From charlesreid1

Notes

Hash Functions are an important part of computer science. These are generally divided into two categories: cryptographic hash functions, and non-cryptographic hash functions. This page focuses on the implementation of non-cryptographic hash functions in Java.

When Java creates objects that encapsulate complex, nested, or hierarchical data, it needs a fast, O(1) way to check if two objects are equal. The way it does this is by computing a hash code, which is a way of summarizing and fingerprinting all of the data in an object in such a way that two objects that are equal are guaranteed to have the same hash, and two objects with the same hash have a high likelihood of being equal.

It is possible to modify how hash codes for objects are computed in Java. This page shows a simple example. However, it is important to note that if you are overriding the hashCode function, you must also override the equals() function, and if you are overriding these two functions, you must use the @Overrides decorator to let the compiler know you're overriding these methods.

The Code

Note that all of this code is available on git.charlesreid1.com: https://charlesreid1.com:3000/cs/java/src/master/hash

Word class

Here, we start with a simple class that wraps a String word, and that implements a custom hash function.

/** Word class.
 * We modify the hash function of the Word class.
 */
class Word {
	private String data;
	public Word(String s) { 
		data = s;
	}
	public String getData() { return data; }
	public String toString() { return data; }

	@Override
	public boolean equals(Object w) { 
		// See https://stackoverflow.com/questions/15722485/hashset-storing-equal-objects#15722565
		//
		// Verify this is a Word object
		if(!(w instanceof Word)) { 
			return false;
		}
		// Cast as Word object
		Word ww = (Word) w; 
		// Access Word attributes
		if(data.equals(ww.data)) {
			return true;
		} else { 
			return false;
		}
	}

	@Override
	public int hashCode() { 
		int h = 1;
		int shift = 5;
		for(int i=0; i<data.length(); i++) { 
			h ^= (int)(data.charAt(i)); // bitwise xor with h
			h = (h << shift) | (h >>> (32-shift)); // n-bit cyclic shift of h 
		}
		return h;
	}
}

The Hash Code Calculation Class

Next, we'll implement a static method that will load a bunch of words from a file, and will test how many hash collisions we have for the Word objects versus for String objects.

public class ObjectHashCode {

	/** Run the driver method. */
	public static void main(String[] args) throws FileNotFoundException { 
		populateWords();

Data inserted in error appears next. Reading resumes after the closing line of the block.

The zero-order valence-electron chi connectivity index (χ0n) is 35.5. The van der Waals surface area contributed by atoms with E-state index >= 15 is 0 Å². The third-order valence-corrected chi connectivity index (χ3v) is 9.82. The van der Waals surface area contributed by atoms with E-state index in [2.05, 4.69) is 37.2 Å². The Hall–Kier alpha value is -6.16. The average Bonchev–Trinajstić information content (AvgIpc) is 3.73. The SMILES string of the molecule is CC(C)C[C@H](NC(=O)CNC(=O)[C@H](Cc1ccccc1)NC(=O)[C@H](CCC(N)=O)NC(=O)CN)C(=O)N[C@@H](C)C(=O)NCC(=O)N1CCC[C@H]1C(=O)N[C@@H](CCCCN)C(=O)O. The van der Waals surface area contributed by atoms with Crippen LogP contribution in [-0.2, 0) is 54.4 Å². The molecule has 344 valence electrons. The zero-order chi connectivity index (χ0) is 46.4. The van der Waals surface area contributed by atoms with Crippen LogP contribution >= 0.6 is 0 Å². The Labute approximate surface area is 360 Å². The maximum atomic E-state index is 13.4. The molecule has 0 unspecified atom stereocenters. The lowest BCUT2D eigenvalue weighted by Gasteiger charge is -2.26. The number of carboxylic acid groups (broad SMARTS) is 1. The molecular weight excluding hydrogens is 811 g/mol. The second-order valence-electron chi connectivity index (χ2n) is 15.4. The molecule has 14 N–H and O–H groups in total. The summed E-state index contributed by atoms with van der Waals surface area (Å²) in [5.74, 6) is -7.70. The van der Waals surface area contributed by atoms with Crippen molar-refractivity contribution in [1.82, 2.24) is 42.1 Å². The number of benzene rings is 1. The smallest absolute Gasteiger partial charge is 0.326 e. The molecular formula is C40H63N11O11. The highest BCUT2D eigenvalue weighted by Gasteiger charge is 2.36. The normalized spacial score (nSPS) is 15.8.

}

   	/** Populate words, then check for hash code collisions. */
   	public static void populateWords() throws FileNotFoundException { 
   		Scanner s = new Scanner(new BufferedReader(new FileReader("14oxenofthesun.dat")));

   		// create list of unique words as a string set
   		Set<String> strings = new HashSet<String>();
   		Set<Word> words = new HashSet<Word>();
   		while(s.hasNext()) { 
   			String word = s.next();
   			strings.add(word);
   			words.add(new Word(word));
   		}

So far so good - we now have two Set objects, one containing String objects and the other containing Word objects. Note that if we don't override the correct equals() method implementation, the Set object will not know how to check if two Word objects are equal, so it will add a new Word object for each new word - not for each new unique word!

The Hash Code Calculations

Now we create containers to store the hash codes for each string and word, and run through each one and calculate them.

   		// count number of hash collisions for:
   		// strings
   		List<Integer> stringHashes = new LinkedList<Integer>();
   		Set<Integer> uniqStringHashes = new HashSet<Integer>();
   		// words
   		List<Integer> wordHashes = new LinkedList<Integer>();
   		Set<Integer> uniqWordHashes = new HashSet<Integer>();

   		for(String st : strings) { 
   			stringHashes.add( st.hashCode() );
   			uniqStringHashes.add( st.hashCode() );
		}

   		for(Word w : words) {
   			wordHashes.add( w.hashCode() );
   			uniqWordHashes.add( w.hashCode() );
   		}

   		int stringCollisions = stringHashes.size() - uniqStringHashes.size();
   		int wordCollisions = wordHashes.size() - uniqWordHashes.size();

   		System.out.printf("String class hash code had %d strings, %d collisions.\n", stringHashes.size(), stringCollisions);
   		System.out.printf("Word class hash code had %d strings, %d collisions.\n",   wordHashes.size(),   wordCollisions);
   	}